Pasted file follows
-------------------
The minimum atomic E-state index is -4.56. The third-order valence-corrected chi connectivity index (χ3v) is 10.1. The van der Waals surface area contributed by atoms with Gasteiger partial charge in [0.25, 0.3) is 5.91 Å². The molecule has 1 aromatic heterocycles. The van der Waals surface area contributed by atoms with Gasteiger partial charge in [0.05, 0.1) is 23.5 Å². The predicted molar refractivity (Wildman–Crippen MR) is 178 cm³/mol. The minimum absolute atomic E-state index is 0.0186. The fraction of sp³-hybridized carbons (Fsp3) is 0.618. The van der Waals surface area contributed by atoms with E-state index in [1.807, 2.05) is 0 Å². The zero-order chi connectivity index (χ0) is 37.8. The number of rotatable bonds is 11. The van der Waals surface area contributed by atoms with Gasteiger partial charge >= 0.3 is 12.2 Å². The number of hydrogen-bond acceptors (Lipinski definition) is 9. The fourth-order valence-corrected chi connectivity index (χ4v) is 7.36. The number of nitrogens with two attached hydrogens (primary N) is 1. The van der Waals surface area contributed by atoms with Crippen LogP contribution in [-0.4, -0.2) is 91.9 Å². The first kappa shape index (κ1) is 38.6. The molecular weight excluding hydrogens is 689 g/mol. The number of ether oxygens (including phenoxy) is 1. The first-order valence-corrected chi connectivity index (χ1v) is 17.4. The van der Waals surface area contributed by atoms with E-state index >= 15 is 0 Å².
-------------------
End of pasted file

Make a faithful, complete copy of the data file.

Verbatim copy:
The minimum atomic E-state index is -4.56. The third-order valence-corrected chi connectivity index (χ3v) is 10.1. The van der Waals surface area contributed by atoms with Gasteiger partial charge in [0.25, 0.3) is 5.91 Å². The molecule has 1 aromatic heterocycles. The van der Waals surface area contributed by atoms with Gasteiger partial charge in [0.05, 0.1) is 23.5 Å². The predicted molar refractivity (Wildman–Crippen MR) is 178 cm³/mol. The minimum absolute atomic E-state index is 0.0186. The fraction of sp³-hybridized carbons (Fsp3) is 0.618. The van der Waals surface area contributed by atoms with E-state index in [1.807, 2.05) is 0 Å². The zero-order chi connectivity index (χ0) is 37.8. The number of rotatable bonds is 11. The van der Waals surface area contributed by atoms with Gasteiger partial charge >= 0.3 is 12.2 Å². The number of hydrogen-bond acceptors (Lipinski definition) is 9. The fourth-order valence-corrected chi connectivity index (χ4v) is 7.36. The number of nitrogens with two attached hydrogens (primary N) is 1. The van der Waals surface area contributed by atoms with Crippen LogP contribution in [-0.4, -0.2) is 91.9 Å². The first kappa shape index (κ1) is 38.6. The molecular weight excluding hydrogens is 689 g/mol. The number of ether oxygens (including phenoxy) is 1. The first-order valence-corrected chi connectivity index (χ1v) is 17.4. The van der Waals surface area contributed by atoms with E-state index >= 15 is 0 Å².